- Cape student sues, accuses school officials of slamming her to ground multiple times (04/28/16)47
- Neelys Landing man shot, killed by highway patrol trooper after traffic stop (05/01/16)43
- Bob Evans restaurant in Cape Girardeau among chain's 21 closings (04/26/16)9
- Missouri House votes to allow concealed weapons without permits (04/28/16)8
- Police report filed, but no charges in incident at Cape Central (04/29/16)40
- 2016 All-Missourian Boys Basketball (04/29/16)
- Statement: Man says cops’ good work drove him to grow his own marijuana (05/01/16)1
- Two hurt in motorcycle wreck on Interstate 55 (04/25/16)1
- Senator introduces bill for I-57 that would connect Sikeston with Little Rock (04/28/16)4
- River Ridge Winery changes hands (05/02/16)
Opinion - Supreme Court decision hurts Missouri economy
By Jim Kistler
vice president and director of industrial relations
Associated Industries of Missouri
JEFFERSON CITY -- As if jobs aren't leaving this state fast enough, the Missouri Supreme Court on Jan. 29 went straight for our economy's jugular.
Disregarding nearly half a century of precedent, Missouri's activist Supreme Court declared open season on Missouri businesses in employment discrimination cases. In criticizing the court's ruling, Associated Industries of Missouri noted the long legislative history of this issue and the adverse economic impact this decision will have on our business climate.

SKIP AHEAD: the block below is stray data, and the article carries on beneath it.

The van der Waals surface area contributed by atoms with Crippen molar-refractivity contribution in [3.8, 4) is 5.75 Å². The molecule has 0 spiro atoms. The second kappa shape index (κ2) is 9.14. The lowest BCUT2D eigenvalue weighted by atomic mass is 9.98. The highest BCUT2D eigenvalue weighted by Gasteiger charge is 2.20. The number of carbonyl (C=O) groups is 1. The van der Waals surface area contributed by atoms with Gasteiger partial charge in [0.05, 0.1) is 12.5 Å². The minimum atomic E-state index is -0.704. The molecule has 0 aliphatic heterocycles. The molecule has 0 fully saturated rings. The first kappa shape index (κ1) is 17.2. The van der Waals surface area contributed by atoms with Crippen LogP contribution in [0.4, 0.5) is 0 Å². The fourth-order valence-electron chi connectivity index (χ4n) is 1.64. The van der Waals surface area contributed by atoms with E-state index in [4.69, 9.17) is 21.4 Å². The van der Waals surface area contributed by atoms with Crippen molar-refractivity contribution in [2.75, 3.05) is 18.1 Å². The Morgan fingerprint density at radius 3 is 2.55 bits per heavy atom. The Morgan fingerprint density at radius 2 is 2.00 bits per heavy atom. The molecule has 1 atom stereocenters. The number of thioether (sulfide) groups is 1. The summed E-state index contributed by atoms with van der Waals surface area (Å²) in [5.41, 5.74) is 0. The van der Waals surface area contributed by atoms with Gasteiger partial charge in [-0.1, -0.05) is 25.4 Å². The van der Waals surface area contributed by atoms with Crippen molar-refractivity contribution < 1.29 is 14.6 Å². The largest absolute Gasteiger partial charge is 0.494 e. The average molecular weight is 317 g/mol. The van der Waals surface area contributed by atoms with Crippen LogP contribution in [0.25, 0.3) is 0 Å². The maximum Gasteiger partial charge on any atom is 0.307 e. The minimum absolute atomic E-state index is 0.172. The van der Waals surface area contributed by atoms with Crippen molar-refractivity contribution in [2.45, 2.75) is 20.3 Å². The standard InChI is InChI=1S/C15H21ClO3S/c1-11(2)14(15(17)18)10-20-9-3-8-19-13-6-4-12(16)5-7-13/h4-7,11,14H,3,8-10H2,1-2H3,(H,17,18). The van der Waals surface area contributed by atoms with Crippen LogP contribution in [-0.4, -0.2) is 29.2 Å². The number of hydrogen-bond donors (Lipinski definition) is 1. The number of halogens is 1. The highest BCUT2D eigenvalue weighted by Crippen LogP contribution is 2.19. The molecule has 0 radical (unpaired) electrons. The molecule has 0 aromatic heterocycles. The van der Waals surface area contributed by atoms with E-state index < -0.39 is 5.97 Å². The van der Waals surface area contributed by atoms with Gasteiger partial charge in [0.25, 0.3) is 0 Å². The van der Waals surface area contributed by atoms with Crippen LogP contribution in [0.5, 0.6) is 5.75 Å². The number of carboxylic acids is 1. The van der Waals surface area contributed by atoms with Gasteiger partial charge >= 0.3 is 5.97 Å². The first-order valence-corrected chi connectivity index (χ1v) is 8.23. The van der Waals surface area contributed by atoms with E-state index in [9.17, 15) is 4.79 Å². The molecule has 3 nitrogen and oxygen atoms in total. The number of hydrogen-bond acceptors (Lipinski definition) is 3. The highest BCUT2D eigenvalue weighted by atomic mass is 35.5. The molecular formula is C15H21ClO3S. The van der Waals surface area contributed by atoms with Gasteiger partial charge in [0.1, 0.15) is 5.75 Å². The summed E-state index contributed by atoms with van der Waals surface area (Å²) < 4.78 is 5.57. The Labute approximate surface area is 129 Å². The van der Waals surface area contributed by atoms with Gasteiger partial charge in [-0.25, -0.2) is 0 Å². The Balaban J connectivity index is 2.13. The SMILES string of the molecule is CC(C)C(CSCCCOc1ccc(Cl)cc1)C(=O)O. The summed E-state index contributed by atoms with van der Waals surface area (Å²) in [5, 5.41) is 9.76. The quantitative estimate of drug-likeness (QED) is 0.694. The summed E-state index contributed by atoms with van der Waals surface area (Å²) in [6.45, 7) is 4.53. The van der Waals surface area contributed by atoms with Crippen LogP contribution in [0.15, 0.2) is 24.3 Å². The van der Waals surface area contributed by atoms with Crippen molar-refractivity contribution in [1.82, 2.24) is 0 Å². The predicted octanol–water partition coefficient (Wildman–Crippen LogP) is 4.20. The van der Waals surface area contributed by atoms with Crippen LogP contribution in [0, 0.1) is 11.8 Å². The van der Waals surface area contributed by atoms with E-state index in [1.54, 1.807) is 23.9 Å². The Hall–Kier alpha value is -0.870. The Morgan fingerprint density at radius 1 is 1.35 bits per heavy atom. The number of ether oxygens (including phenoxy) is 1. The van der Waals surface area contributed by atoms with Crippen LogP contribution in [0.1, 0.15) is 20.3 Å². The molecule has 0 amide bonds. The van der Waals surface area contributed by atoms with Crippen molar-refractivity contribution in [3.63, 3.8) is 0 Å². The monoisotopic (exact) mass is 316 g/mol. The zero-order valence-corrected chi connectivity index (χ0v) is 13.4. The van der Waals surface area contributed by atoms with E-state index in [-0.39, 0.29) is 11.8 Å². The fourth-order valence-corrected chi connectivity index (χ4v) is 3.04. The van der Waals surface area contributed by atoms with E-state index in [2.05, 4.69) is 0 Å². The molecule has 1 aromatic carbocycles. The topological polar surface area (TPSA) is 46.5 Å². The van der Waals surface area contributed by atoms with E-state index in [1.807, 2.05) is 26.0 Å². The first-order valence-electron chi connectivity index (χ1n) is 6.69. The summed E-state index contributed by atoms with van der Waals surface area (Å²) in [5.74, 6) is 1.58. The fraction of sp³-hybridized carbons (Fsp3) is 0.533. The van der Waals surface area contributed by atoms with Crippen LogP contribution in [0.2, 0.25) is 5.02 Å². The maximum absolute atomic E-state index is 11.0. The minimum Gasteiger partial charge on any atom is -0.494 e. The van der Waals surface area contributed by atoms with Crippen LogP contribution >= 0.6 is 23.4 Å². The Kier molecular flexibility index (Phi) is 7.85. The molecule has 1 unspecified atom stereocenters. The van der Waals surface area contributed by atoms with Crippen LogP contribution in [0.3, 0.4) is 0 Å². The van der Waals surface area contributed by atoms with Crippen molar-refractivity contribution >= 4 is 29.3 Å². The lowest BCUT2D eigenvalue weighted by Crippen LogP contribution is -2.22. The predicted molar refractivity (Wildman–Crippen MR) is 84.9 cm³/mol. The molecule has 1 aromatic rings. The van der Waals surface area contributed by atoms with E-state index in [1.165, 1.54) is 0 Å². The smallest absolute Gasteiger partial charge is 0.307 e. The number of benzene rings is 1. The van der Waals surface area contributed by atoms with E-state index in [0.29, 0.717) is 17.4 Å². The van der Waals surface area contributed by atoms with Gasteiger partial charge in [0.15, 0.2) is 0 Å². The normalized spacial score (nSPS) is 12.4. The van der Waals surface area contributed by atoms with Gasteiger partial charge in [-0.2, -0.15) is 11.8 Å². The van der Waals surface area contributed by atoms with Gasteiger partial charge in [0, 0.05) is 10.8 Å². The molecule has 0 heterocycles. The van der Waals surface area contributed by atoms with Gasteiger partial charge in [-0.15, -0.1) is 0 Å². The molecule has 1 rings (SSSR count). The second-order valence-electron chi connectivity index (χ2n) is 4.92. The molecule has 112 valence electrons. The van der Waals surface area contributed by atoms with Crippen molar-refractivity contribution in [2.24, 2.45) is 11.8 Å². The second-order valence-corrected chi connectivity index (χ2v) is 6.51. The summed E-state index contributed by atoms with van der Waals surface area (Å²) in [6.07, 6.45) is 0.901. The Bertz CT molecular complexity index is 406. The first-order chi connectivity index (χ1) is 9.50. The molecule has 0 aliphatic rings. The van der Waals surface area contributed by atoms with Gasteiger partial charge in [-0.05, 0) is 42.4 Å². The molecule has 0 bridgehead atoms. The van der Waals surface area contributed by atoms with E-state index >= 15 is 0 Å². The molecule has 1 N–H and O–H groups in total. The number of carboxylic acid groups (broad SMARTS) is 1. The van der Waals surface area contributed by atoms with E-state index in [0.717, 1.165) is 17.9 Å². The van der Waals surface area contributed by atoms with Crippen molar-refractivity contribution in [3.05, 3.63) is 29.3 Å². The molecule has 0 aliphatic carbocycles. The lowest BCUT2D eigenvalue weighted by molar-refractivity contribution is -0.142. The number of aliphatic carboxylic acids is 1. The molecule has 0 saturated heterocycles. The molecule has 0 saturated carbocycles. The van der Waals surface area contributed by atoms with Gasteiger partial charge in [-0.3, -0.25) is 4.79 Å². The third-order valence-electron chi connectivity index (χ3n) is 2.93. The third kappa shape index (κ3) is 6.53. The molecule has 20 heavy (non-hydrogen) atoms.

Trials by jury for employment discrimination cases will cost Missouri employers millions in jury awards, and cost Missouri a sizable number of jobs. Missouri law has no limit on the size of monetary awards, preventing unreasonable jury verdicts. Cases filed in federal court, where jury trials have always been allowed, limit the size of monetary awards. The possibility of limitless monetary awards in state court will undoubtedly create a new form of lottery, with our businesses and our economy on the losing end.
The question before the court was whether "employment discrimination" was an actionable claim in 1820, at the time Missouri adopted its constitution.
While the state's employment discrimination statutes were enacted in 1961, the Supreme Court ruled lawsuits against discriminatory practices are "analogous" to other claims which existed in 1820. Since the same type of legal actions existed in 1820, the court ruled the Missouri Constitution guaranteed a right to trial by jury in employment discrimination cases.
More disturbing yet were discussions by the court during oral arguments that this same principle could apply in workers' compensation cases.
The court opinion is silent on the issue of workers' compensation.
However, if the court should expand its decision to include workers' compensation claims, employers would be exposed to medical claims and simultaneously to claims for monetary damages through the court system.
"Missouri leads the nation in lost jobs, and the Missouri Supreme Court has just invited the rest of Missouri's economic engine to race for the nearest border," said Gary Marble, president of Associated Industries of Missouri. "Many businesses are just one lawsuit away from closing their doors now."
The Missouri Legislature has annually debated, and rejected, proposals to grant jury trials in employment discrimination cases for at least 30 years. The Missouri Supreme Court simply legislated from the bench, ignoring the clear intentions of the Missouri General Assembly.
As the only state in the union still drowning in recession, the court ruling sends a clear message that Missouri is not yet open for business.